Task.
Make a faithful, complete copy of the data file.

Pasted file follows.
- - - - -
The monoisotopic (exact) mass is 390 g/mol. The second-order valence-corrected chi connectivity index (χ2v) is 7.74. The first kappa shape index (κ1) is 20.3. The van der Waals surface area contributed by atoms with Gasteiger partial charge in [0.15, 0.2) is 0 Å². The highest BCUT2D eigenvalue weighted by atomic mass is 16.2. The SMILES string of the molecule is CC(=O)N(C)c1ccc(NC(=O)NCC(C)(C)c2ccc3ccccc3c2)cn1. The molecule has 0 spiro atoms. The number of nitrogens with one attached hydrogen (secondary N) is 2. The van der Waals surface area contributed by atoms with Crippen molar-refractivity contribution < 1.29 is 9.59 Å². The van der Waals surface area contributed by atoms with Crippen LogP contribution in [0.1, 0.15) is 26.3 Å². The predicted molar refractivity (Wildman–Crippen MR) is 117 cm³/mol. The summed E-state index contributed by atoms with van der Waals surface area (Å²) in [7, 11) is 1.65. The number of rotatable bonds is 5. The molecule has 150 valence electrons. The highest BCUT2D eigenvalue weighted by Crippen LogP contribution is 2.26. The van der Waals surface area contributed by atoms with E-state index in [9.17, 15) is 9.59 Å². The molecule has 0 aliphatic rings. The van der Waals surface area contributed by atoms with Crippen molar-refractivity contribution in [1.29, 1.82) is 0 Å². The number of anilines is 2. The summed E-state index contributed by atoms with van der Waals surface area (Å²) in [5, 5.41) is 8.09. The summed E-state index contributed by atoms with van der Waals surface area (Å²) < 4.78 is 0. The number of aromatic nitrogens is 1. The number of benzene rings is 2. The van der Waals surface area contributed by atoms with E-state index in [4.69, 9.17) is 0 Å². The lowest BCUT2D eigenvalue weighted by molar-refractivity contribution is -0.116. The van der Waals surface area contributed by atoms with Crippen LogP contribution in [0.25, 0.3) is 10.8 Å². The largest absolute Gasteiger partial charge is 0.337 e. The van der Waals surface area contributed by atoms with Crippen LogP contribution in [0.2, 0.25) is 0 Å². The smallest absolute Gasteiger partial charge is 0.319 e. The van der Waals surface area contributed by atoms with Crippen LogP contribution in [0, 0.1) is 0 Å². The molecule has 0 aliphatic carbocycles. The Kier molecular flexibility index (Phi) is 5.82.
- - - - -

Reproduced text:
The monoisotopic (exact) mass is 390 g/mol. The second-order valence-corrected chi connectivity index (χ2v) is 7.74. The first kappa shape index (κ1) is 20.3. The van der Waals surface area contributed by atoms with Gasteiger partial charge in [0.15, 0.2) is 0 Å². The highest BCUT2D eigenvalue weighted by atomic mass is 16.2. The SMILES string of the molecule is CC(=O)N(C)c1ccc(NC(=O)NCC(C)(C)c2ccc3ccccc3c2)cn1. The molecule has 0 spiro atoms. The number of nitrogens with one attached hydrogen (secondary N) is 2. The van der Waals surface area contributed by atoms with Crippen molar-refractivity contribution < 1.29 is 9.59 Å². The van der Waals surface area contributed by atoms with Crippen LogP contribution in [0.1, 0.15) is 26.3 Å². The predicted molar refractivity (Wildman–Crippen MR) is 117 cm³/mol. The summed E-state index contributed by atoms with van der Waals surface area (Å²) in [7, 11) is 1.65. The number of rotatable bonds is 5. The molecule has 150 valence electrons. The highest BCUT2D eigenvalue weighted by Crippen LogP contribution is 2.26. The van der Waals surface area contributed by atoms with E-state index in [9.17, 15) is 9.59 Å². The molecule has 0 aliphatic rings. The van der Waals surface area contributed by atoms with Crippen molar-refractivity contribution in [1.29, 1.82) is 0 Å². The number of anilines is 2. The summed E-state index contributed by atoms with van der Waals surface area (Å²) in [5, 5.41) is 8.09. The summed E-state index contributed by atoms with van der Waals surface area (Å²) < 4.78 is 0. The number of aromatic nitrogens is 1. The number of benzene rings is 2. The van der Waals surface area contributed by atoms with E-state index in [4.69, 9.17) is 0 Å². The lowest BCUT2D eigenvalue weighted by molar-refractivity contribution is -0.116. The van der Waals surface area contributed by atoms with Crippen LogP contribution in [0.25, 0.3) is 10.8 Å². The largest absolute Gasteiger partial charge is 0.337 e. The van der Waals surface area contributed by atoms with Crippen LogP contribution in [0.2, 0.25) is 0 Å². The smallest absolute Gasteiger partial charge is 0.319 e. The van der Waals surface area contributed by atoms with Crippen LogP contribution in [0, 0.1) is 0 Å². The molecule has 0 aliphatic carbocycles. The Kier molecular flexibility index (Phi) is 5.82.